The Central Intercollegiate Athletic Association, overwhelmingly comprised of historically Black colleges and universities, announced Friday that it will not move its basketball championship tournaments from Charlotte, North Carolina next February in the wake of a state law that restricts the rights of LGBT people.
Stating that “relocation would not be in the best interest” of members and players at this time, the CIAA had previously noted that it stood to lose around $6 million in potential revenue.
The NCAA Division II conference, however, will move eight other championships from the state. Those championships are men’s and women’s cross country, football, men’s and women’s indoor and outdoor track, and women’s tennis.
Although the CIAA did not mention House Bill 2 (often referred to as HB2 or the bathroom law), it clear the actions were following the lead of other sports associations taken in opposition to the bill. The National Basketball Association stripped Charlotte of hosting its All-Star Game and the NCAA and Atlantic Coast Conference pulled championship events from the state. In addition, several corporations have shifted business away from the state.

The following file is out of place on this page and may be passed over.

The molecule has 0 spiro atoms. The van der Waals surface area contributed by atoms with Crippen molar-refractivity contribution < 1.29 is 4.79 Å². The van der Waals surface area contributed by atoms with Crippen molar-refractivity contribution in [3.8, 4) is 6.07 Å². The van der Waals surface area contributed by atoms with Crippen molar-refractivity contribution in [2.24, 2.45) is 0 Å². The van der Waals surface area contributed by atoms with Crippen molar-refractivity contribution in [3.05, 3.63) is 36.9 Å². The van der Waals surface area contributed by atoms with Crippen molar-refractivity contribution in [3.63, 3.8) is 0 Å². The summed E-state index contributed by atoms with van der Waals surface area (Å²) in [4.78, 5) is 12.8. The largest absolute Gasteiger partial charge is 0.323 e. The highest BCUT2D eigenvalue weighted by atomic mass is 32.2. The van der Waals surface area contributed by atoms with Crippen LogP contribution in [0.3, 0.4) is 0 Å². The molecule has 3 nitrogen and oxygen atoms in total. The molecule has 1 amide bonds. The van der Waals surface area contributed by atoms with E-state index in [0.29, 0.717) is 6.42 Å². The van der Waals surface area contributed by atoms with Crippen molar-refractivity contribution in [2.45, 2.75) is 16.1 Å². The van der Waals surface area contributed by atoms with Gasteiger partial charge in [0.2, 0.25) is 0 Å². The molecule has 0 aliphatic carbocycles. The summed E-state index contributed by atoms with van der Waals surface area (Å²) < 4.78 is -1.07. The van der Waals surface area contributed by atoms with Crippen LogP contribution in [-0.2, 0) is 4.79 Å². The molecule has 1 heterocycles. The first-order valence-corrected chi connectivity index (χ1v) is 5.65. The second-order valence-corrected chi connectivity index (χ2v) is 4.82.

Under HB2, transgender people are restricted from using restrooms at schools and government buildings corresponding to the gender with which they identify. Instead, they must use the restroom corresponding to the sex on their birth certificates. The law also excludes gender identity and sexual orientation from local and statewide anti-discrimination protections.
“The CIAA board recognizes that a single decision cannot offer a complete solution to a law that prevents communities from effectively protecting student-athletes and fans attending championships and events,” the league said in a statement released Friday. “The conference intends to increase its educational efforts to eliminate biases that exclude or marginalize any human being, regardless of one’s race, ethnicity, sexual orientation, gender or physical disability. The board’s decision allows the conference to fight against any measures which prevent the fulfillment of its mission to foster inclusive cultures for its student-athletes.
“With the student-athlete experience in mind, the conference is committed to protecting all of its championship events.”
Chowan University is the lone non-HBCU among the 12 member institutions of the CIAA. Seven of the schools are located in North Carolina.
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